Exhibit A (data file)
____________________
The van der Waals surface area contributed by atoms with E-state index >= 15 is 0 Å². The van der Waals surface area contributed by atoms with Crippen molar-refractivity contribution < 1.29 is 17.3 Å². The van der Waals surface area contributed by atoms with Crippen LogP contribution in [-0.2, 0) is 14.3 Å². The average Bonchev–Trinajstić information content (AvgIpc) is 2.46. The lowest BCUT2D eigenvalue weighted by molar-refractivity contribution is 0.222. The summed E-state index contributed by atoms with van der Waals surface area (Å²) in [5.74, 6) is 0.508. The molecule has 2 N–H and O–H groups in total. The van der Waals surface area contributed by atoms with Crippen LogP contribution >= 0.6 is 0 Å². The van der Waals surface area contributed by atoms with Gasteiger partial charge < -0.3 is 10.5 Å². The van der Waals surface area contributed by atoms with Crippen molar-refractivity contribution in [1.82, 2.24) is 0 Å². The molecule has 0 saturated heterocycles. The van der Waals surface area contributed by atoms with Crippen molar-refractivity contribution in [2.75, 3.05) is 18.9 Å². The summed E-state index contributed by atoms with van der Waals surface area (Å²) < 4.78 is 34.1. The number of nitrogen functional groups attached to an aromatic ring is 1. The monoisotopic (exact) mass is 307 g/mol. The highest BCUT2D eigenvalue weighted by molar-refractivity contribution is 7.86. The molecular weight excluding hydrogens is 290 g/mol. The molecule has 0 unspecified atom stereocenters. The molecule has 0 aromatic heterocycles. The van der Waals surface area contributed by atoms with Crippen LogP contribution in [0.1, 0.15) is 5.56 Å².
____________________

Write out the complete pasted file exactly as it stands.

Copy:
The van der Waals surface area contributed by atoms with E-state index >= 15 is 0 Å². The van der Waals surface area contributed by atoms with Crippen molar-refractivity contribution < 1.29 is 17.3 Å². The van der Waals surface area contributed by atoms with Crippen LogP contribution in [-0.2, 0) is 14.3 Å². The average Bonchev–Trinajstić information content (AvgIpc) is 2.46. The lowest BCUT2D eigenvalue weighted by molar-refractivity contribution is 0.222. The summed E-state index contributed by atoms with van der Waals surface area (Å²) in [5.74, 6) is 0.508. The molecule has 2 N–H and O–H groups in total. The van der Waals surface area contributed by atoms with Crippen LogP contribution >= 0.6 is 0 Å². The van der Waals surface area contributed by atoms with Gasteiger partial charge < -0.3 is 10.5 Å². The van der Waals surface area contributed by atoms with Crippen molar-refractivity contribution in [1.82, 2.24) is 0 Å². The molecule has 0 saturated heterocycles. The van der Waals surface area contributed by atoms with Crippen molar-refractivity contribution in [2.75, 3.05) is 18.9 Å². The summed E-state index contributed by atoms with van der Waals surface area (Å²) < 4.78 is 34.1. The number of nitrogen functional groups attached to an aromatic ring is 1. The monoisotopic (exact) mass is 307 g/mol. The highest BCUT2D eigenvalue weighted by molar-refractivity contribution is 7.86. The molecular weight excluding hydrogens is 290 g/mol. The molecule has 0 unspecified atom stereocenters. The molecule has 0 aromatic heterocycles. The van der Waals surface area contributed by atoms with Crippen LogP contribution in [0.1, 0.15) is 5.56 Å².